“Vectron VGA Plus Text Mode simplifies displaying text with retro computers and microcontrollers by hiding the pixel-level details. Supply only row and column positions, and an ASCII character code, to write text to a 40x30 character VGA display.
How It Works
Vectron VGA Plus Text Mode accepts row, column, and character codes into 8-bit flip flop registers from external systems. Using a 6502 processor and pre-programmed ROM chip (code here), these values are translated into a series of pixels to be drawn at x, y coordinates on the screen. Both the program, and the library of available ASCII characters are stored in the ROM. Instructions to draw each pixel are stored in 8-bit flip flop output registers where they can interface with and control a Vectron VGA Plus VGA adapter. Text Mode also handles initialization of a blank screen on the VGA adapter on startup.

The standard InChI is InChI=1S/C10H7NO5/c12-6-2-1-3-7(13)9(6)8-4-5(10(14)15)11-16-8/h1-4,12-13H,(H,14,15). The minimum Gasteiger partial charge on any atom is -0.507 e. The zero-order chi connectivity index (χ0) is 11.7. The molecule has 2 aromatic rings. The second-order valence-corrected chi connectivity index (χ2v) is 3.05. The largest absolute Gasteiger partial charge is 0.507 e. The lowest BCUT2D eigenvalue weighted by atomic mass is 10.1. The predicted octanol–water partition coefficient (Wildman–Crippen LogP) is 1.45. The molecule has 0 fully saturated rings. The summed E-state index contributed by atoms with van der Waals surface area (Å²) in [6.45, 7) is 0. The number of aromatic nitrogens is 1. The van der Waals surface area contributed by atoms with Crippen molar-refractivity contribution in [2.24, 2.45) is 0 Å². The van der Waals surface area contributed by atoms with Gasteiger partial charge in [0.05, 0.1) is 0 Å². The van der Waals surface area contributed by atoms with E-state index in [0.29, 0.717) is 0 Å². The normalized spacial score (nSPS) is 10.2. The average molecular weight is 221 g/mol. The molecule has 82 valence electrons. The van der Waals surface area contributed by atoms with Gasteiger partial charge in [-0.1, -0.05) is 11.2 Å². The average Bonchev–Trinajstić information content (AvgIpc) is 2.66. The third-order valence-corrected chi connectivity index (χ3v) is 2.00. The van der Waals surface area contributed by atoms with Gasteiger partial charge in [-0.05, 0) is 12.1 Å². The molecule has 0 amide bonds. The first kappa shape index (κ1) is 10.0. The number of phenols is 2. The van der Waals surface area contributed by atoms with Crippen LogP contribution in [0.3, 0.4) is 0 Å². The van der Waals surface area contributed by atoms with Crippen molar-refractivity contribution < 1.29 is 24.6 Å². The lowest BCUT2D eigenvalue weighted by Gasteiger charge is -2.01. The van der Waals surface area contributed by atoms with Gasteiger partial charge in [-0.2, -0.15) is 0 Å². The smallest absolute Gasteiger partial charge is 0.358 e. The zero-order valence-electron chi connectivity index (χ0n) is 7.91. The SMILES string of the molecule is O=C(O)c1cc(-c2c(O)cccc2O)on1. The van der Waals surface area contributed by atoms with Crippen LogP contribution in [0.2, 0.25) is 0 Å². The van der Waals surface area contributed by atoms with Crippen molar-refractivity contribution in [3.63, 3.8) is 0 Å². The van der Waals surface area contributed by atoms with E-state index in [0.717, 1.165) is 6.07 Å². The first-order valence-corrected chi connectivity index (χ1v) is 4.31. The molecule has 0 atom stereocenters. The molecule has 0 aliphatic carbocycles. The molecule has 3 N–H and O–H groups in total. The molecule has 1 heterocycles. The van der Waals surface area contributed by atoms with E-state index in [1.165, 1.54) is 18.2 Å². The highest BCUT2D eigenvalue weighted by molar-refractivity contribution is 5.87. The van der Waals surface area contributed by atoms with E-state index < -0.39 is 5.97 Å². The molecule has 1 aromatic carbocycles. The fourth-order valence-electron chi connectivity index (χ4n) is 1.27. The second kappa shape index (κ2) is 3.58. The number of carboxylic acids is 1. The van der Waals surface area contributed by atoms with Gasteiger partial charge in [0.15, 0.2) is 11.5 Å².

To write a single 8x8 character to the screen without Text Mode would require writing 64 individual pixels, and performing all of the associated instructions and data transformations. This would keep a typical 6502 computer pretty busy just writing to the screen, not to mention all of the other things the computer needs to do. Text Mode allows for the same result with just a few instructions from the interfacing device.
At the heart of the design is a 65C02 processor to handle the somewhat complex calculations that would be difficult to perform with only logic chips, and would require a high part count. I think using a microprocessor in this board is well within the bounds of being acceptable for a pure retro computing device, considering that the Commodore 1541 disk drive, for example, also had its own 6502 to handle processing.
An Arudino sketch that can be used to write characters using Text Mode is here. KiCad design files are available here. You will also need a Vectron VGA Plus VGA adapter, which Text Mode was designed to work with.”